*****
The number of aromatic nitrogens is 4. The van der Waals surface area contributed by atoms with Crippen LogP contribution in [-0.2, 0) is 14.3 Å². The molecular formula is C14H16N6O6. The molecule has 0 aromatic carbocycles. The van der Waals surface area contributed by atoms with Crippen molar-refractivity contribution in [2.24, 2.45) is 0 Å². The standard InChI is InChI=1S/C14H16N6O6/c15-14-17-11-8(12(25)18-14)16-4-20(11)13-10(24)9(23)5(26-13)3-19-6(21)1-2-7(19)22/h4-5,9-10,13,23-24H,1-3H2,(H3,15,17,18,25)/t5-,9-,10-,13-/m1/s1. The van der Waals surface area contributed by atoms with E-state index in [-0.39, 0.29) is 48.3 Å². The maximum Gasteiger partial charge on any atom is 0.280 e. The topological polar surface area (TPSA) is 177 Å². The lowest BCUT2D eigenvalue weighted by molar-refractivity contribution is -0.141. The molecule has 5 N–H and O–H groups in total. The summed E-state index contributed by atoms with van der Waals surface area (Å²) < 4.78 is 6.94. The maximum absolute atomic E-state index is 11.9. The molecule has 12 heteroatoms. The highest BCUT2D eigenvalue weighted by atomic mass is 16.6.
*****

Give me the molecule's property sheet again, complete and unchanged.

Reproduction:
The number of aromatic nitrogens is 4. The van der Waals surface area contributed by atoms with Crippen LogP contribution in [-0.2, 0) is 14.3 Å². The molecular formula is C14H16N6O6. The molecule has 0 aromatic carbocycles. The van der Waals surface area contributed by atoms with Crippen molar-refractivity contribution in [2.24, 2.45) is 0 Å². The standard InChI is InChI=1S/C14H16N6O6/c15-14-17-11-8(12(25)18-14)16-4-20(11)13-10(24)9(23)5(26-13)3-19-6(21)1-2-7(19)22/h4-5,9-10,13,23-24H,1-3H2,(H3,15,17,18,25)/t5-,9-,10-,13-/m1/s1. The van der Waals surface area contributed by atoms with E-state index in [-0.39, 0.29) is 48.3 Å². The maximum Gasteiger partial charge on any atom is 0.280 e. The topological polar surface area (TPSA) is 177 Å². The lowest BCUT2D eigenvalue weighted by molar-refractivity contribution is -0.141. The molecule has 5 N–H and O–H groups in total. The summed E-state index contributed by atoms with van der Waals surface area (Å²) < 4.78 is 6.94. The maximum absolute atomic E-state index is 11.9. The molecule has 12 heteroatoms. The highest BCUT2D eigenvalue weighted by atomic mass is 16.6.